I (Charley) recently had the luck to be involved in the photoshoot for our new Research Support Team banner. Our old banner is out of date, so we need a new one to take for our regular visits to other campuses, as well as to other events or out ‘on tour’ around Frenchay campus.
I thought that I would be helping guide the photographer about what the models in the photo needed to do, and what we needed the photo to portray. Instead I found myself as one of the models! My fellow model and I gestured at a laptop, waved pens around, and made interested looking faces while trying to think of things to chat about. It was all a bit odd – I don’t know how the professionals do it.
All this means that we will soon be able to unveil our new banner, and you will then be able to spot me sitting under a picture of my own face, ready to answer any queries about open access or the repositories. Stay tuned for more information!
Photo found via Pexels
Q: I know that the policy for REF 2021 requires the accepted manuscript of an item to be uploaded to the Research Repository within three months of the date of acceptance but does this apply to everything that I want to submit?
A: The policy only applies to journal articles and conference papers published in proceedings with an ISSN. These items need to be uploaded to the Research Repository before the deadline.
Other items, such as book chapters, creative works, or monographs, do not need to comply with the policy in order to be eligible for the REF. We still encourage UWE Bristol researchers to add these to the Research Repository and to upload the full text whenever possible. You will need to create a record on the Research Repository in order to add the item to your REF CV in any case.
Journal articles and conference papers which were accepted for publication prior to 01 April 2016 do not need to comply with the policy – this is when the policy came into effect.
Confused about how to make your work available open access? We have created a new guide showing the different routes available to UWE Bristol researchers, and it is available as an easy-to-follow poster (click on the poster to see it larger):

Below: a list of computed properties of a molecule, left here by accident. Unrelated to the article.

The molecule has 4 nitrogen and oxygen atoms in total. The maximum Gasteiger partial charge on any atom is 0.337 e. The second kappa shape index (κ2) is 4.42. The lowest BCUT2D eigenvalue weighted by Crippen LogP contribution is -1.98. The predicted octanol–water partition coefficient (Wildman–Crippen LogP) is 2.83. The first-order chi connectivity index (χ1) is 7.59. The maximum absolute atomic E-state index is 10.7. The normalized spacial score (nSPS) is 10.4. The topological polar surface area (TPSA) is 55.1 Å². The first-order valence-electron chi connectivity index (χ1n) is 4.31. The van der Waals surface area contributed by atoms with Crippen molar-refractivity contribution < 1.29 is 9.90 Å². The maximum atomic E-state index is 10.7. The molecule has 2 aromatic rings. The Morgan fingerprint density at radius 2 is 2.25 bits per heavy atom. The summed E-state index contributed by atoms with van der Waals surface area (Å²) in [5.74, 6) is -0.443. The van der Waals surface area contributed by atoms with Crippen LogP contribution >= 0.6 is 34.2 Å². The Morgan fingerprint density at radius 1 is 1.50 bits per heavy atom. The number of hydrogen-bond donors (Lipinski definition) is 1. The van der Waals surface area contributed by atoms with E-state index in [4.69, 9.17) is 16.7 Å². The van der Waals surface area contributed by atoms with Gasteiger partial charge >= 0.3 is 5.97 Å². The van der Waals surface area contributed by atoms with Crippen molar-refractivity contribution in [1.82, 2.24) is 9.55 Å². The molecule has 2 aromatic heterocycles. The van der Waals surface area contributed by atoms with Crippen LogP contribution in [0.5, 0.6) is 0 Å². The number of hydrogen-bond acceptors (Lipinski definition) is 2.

The poster outlines the routes to open access via the gold and green routes.
- The gold route to open access is achieved through paying an article processing charge or publishing in a journal where we have an offset agreement – this means your work will be immediately publicly visible.
- The green route to open access is achieved by freely uploading your work to the UWE Research Repository, where it can (usually) become publicly visible after an embargo period.
Both are routes to open access, and all items should be added to the Research Repository regardless of whether they are already published via gold open access.
For more information, read the poster, contact us, and check out the Library webpages.
The blog has been up and running for around a year now and it’s about time we finally introduced the team behind it. Each person in the Library Research Support team will be writing an introduction in our ‘Meet the team’ series of blog posts. Today we feature…
Hi, I’m Jenni Crossley, the library’s Research Manager. I’ve worked in a variety of roles in the Library Service at UWE Bristol since 2000 (some of you might remember me job sharing as Law Faculty Librarian for a good number of years), and now I have the privilege of supporting the research community here.
My role involves some of the less tangible aspects of research support, such as working to develop our team’s strategy, and ensuring that it fits as far as possible with the UWE Bristol, and wider, research context, or representing research interests within the library’s planning. Overall, I try to keep things moving forward so that our support fits with researchers’ needs. I do some of the more practical work as well though – report writing, attending faculty committee meetings, providing training and so on.